The image that tops this article is a photo of fifteen-time WSOP bracelet winner Phil Hellmuth and his heads up opponent Adam Friedman. It was taken just after the final hand of the 2021 $10,000 Dealer’s Choice event.
The image tells the story of that event. You don’t need to know that Phil had come within a hair of his sixteenth bracelet half a dozen times in the 2021 series. Each time he came close he was frustrated in the final stretch. You can see that frustration on his face. Friedman’s body language tells a rather different tale of his experience at the series, punching the air in victory.
It’s a great photograph and is rightfully one of the four shortlisted for best photo in the 2021 GPI Awards. But there is a third person in that story — the person who set the focal length, framed the image, and sprung the shutter. I sat down with the man behind the camera, Antonio Abrego, to chat about his career on the other side of the lens.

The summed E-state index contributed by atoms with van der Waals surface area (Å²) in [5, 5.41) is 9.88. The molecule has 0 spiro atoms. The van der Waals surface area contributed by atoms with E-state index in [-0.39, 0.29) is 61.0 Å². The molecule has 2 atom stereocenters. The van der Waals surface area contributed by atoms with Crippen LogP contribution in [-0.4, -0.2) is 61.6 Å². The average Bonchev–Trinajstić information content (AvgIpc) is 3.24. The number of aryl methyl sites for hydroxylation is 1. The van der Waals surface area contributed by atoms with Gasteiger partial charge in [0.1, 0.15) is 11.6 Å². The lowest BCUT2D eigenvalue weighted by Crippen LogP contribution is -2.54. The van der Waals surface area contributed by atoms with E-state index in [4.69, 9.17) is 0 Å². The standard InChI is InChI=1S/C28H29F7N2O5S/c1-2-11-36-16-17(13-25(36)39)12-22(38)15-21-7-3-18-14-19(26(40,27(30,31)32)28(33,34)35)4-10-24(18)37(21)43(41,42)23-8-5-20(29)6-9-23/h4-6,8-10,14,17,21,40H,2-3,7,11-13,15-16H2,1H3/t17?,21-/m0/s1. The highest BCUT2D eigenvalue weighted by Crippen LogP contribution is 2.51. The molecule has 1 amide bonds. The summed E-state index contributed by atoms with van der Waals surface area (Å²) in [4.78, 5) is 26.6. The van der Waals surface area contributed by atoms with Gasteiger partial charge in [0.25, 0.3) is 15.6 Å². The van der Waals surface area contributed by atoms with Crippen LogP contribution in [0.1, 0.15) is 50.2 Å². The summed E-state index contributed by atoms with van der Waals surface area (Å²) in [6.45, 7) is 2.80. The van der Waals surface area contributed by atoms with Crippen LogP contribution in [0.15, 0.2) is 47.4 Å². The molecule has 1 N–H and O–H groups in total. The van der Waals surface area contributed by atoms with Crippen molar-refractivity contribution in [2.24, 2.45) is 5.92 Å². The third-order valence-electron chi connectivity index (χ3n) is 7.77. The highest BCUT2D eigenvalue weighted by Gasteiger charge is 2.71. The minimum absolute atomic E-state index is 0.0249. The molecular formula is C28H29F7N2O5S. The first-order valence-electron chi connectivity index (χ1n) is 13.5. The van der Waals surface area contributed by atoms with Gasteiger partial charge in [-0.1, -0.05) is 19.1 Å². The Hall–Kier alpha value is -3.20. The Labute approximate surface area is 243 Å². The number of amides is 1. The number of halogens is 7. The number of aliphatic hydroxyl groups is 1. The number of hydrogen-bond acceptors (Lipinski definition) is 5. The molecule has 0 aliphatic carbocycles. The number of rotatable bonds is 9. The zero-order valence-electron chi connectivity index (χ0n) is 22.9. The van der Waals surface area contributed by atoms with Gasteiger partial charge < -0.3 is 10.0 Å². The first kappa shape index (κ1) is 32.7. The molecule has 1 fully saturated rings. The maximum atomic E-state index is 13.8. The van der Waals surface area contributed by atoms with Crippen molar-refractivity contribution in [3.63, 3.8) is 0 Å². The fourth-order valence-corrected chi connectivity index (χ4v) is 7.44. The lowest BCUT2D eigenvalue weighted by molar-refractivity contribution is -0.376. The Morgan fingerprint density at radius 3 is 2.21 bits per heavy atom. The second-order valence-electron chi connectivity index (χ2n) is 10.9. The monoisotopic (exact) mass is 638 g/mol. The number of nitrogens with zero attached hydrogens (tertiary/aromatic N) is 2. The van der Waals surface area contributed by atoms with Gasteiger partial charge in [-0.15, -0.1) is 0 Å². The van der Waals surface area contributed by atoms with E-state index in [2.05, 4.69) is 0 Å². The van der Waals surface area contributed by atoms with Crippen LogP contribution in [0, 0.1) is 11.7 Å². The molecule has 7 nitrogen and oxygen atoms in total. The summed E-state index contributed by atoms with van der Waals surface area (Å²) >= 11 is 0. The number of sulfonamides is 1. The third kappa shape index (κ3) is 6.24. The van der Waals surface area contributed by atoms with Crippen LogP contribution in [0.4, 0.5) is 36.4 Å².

Abrego has captured any number of iconic moments within the poker world. For example, it was Abrego who shot the moment when Daniel Negreanu kicked out the plexiglass on his table. “Which was funny,” Abrego says. “Cus nobody knew I did it. Not even my own company knew.”
Outside of poker, he’s shot for fashion brands and for TV’s Shark Tank. This included a day when Abrego and Daymond John bit off a little more of the edible than they could chew as guests of Mike Tyson.
“Me and Daymond took a jet to California and went to Tyson Ranch where Mike does his podcast. The title signals that you know ‘we get high and do a podcast.’ But we didn’t know about this, so me and Daymond go and we get ready for the podcast and they just start rolling joints. Neither of us smokes. So, it was quite an experience. We’re trying to be professional and film while Mike Tyson’s hotboxing the room and talking about stuff!”